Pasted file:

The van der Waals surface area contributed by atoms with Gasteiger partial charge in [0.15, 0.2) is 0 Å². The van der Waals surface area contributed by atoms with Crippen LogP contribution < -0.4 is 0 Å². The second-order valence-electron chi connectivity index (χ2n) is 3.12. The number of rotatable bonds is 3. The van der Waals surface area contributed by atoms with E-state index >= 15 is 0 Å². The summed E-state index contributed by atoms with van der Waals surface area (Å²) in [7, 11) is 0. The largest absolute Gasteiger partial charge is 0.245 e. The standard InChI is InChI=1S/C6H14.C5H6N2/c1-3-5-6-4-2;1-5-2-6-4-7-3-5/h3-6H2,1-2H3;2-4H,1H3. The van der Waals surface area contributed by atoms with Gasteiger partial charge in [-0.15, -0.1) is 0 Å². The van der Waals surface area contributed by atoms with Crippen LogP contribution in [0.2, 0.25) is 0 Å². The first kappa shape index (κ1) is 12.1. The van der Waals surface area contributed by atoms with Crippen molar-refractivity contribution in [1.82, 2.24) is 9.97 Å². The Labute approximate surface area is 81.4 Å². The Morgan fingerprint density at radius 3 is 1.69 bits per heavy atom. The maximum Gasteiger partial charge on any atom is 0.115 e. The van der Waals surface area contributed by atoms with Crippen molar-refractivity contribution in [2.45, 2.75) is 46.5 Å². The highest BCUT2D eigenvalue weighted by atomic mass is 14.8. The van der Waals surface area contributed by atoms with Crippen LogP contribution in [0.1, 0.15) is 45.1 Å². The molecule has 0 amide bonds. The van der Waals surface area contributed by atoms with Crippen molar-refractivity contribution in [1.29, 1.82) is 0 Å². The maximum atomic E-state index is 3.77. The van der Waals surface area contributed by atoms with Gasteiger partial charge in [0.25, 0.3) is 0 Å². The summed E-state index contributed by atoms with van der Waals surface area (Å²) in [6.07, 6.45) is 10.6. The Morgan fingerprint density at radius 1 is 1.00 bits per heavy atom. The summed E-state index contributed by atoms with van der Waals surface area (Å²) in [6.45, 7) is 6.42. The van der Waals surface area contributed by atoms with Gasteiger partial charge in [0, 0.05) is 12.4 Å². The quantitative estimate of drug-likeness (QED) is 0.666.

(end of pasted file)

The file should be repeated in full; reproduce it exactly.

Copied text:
The van der Waals surface area contributed by atoms with Gasteiger partial charge in [0.15, 0.2) is 0 Å². The van der Waals surface area contributed by atoms with Crippen LogP contribution < -0.4 is 0 Å². The second-order valence-electron chi connectivity index (χ2n) is 3.12. The number of rotatable bonds is 3. The van der Waals surface area contributed by atoms with E-state index >= 15 is 0 Å². The summed E-state index contributed by atoms with van der Waals surface area (Å²) in [7, 11) is 0. The largest absolute Gasteiger partial charge is 0.245 e. The standard InChI is InChI=1S/C6H14.C5H6N2/c1-3-5-6-4-2;1-5-2-6-4-7-3-5/h3-6H2,1-2H3;2-4H,1H3. The van der Waals surface area contributed by atoms with Gasteiger partial charge in [-0.15, -0.1) is 0 Å². The van der Waals surface area contributed by atoms with Crippen LogP contribution in [0.2, 0.25) is 0 Å². The first kappa shape index (κ1) is 12.1. The van der Waals surface area contributed by atoms with Crippen molar-refractivity contribution in [1.82, 2.24) is 9.97 Å². The Labute approximate surface area is 81.4 Å². The Morgan fingerprint density at radius 3 is 1.69 bits per heavy atom. The maximum Gasteiger partial charge on any atom is 0.115 e. The van der Waals surface area contributed by atoms with Crippen molar-refractivity contribution in [2.45, 2.75) is 46.5 Å². The highest BCUT2D eigenvalue weighted by atomic mass is 14.8. The van der Waals surface area contributed by atoms with Crippen LogP contribution in [0.1, 0.15) is 45.1 Å². The molecule has 0 amide bonds. The van der Waals surface area contributed by atoms with Crippen molar-refractivity contribution in [1.29, 1.82) is 0 Å². The maximum atomic E-state index is 3.77. The van der Waals surface area contributed by atoms with Gasteiger partial charge in [0.25, 0.3) is 0 Å². The summed E-state index contributed by atoms with van der Waals surface area (Å²) in [6.07, 6.45) is 10.6. The Morgan fingerprint density at radius 1 is 1.00 bits per heavy atom. The summed E-state index contributed by atoms with van der Waals surface area (Å²) in [6.45, 7) is 6.42. The van der Waals surface area contributed by atoms with Gasteiger partial charge in [0, 0.05) is 12.4 Å². The quantitative estimate of drug-likeness (QED) is 0.666.